Tanda of the week: José García canta Alfredo Rojas

Tanda of the week: José García canta Alfredo Rojas

A casual reader might have missed that I actually like and play traditional tango, too. It's not the focus of this blog and I will keep using the old master mostly as a backdrop to my reviews and commentary of tango made today. When the 'ro is over and we get back to dancing, though, I look forward to dancing to the scratchy & squeaky 1940s - just not the whole night 😉. I'll keep my playlists wide open.

José García is an old flame of mine. His orchestra didn't make much dent in his time, and perhaps he didn't even intend to make one. He was a professional violinist, and must have been very demanding of his students, with who he formed his orchestra, because unlike other bands of his time (and today!), his violins play remarkably in tune. This is one of the reasons I love his orchestra so much.

I'd mark his style as "Di Sarli lite", very calm, even, measured, without Di Sarli's nervousness but with a similar flair. His lyricism is genuine yet restrained. It's not often that I hear a tanda of his works at a marathon and when I do, it puts a smile on my face and I've got to dance.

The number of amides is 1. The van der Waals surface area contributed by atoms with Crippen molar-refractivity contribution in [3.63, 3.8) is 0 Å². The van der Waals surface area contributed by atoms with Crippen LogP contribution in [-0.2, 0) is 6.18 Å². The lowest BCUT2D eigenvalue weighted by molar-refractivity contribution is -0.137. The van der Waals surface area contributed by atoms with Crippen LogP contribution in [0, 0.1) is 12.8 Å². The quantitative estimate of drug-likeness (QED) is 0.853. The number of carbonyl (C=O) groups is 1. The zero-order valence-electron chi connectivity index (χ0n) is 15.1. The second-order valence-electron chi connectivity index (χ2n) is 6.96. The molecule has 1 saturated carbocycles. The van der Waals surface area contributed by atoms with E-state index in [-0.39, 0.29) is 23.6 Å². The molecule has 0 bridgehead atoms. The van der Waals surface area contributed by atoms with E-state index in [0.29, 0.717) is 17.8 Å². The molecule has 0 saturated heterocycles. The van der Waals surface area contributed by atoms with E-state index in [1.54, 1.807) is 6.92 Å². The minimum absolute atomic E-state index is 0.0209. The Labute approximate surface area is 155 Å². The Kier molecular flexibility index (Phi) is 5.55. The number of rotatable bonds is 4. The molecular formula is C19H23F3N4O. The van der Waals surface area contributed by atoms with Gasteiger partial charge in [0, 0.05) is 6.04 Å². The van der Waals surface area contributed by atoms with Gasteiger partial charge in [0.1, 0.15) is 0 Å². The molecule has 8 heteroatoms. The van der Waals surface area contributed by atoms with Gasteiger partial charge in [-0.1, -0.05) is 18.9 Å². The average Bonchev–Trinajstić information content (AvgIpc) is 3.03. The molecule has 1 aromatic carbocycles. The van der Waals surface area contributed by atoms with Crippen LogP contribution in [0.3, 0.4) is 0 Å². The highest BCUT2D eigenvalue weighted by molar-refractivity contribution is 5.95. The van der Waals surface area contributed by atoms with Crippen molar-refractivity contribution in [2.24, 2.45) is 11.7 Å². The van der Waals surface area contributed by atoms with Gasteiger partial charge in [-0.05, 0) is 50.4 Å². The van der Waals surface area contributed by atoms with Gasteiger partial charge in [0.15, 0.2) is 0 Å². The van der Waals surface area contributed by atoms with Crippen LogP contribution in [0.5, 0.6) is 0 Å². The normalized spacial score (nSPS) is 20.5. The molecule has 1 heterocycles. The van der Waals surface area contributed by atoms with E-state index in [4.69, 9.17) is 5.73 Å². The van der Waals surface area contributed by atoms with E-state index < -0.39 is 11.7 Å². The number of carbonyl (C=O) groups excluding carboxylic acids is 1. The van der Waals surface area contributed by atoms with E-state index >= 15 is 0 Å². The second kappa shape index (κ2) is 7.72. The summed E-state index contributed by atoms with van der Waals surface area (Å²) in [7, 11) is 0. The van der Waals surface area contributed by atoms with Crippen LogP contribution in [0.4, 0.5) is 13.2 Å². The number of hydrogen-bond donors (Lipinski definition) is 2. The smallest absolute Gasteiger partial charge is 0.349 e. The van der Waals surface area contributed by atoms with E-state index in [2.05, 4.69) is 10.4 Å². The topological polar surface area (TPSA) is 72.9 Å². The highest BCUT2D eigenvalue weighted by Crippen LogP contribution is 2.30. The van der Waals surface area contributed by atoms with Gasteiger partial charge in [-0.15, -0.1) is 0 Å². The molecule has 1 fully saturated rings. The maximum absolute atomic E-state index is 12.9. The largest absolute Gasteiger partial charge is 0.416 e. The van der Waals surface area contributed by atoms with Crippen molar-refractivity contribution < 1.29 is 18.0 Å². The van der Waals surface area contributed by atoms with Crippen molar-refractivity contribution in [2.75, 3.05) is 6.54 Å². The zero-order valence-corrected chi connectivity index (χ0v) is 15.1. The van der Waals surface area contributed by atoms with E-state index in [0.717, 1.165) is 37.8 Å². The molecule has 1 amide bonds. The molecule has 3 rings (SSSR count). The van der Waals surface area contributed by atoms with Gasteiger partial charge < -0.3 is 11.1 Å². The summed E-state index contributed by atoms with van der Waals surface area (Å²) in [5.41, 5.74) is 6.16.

1) Junto a tu corazón (1942, B-minor, 61 BPM)
2) Zorro plateado (1943, C major/minor, 61 BPM)
3) Quién no tuvo un amor (1944, E minor / A major, 62 BPM)
4) Adiós, adiós, corazón (1942, F minor/major, 60 BPM)

I start with a celebratory Junto a tu corazón to spread good mood. Zorro plateado follows up with playfulness, then switches to a minor key and goes with a more lyrical narrative, which culminates in Quién no tuvo un amor. That is resolved by the fabulous Adiós, adiós, corazón, a song so wonderful I shake my head in disbelief when I find out it wasn't recorded way more often (according to Tango-DJ.at, only García and Fresedo recorded it).

This is one of the common patterns I use in my tandas: start upbeat, develop some drama, resolve it, and finish on a high note again. Nothing particularly original, I'm sure.


I found this tanda in my set from February 2020, sandwiched between Tanturi valses with Castillo and Biagi instrumentals. I think it'll do great after something lively when you need to turn down the drama and let things flow for a while. If you need a a more lyrically exposed tanda, you'll need to look elsewhere, perhaps for Di Sarli or Caló. This one is moderate, and would also work well in the opening hour of a weekly milonga to give everyone a chance to find their rhythm.

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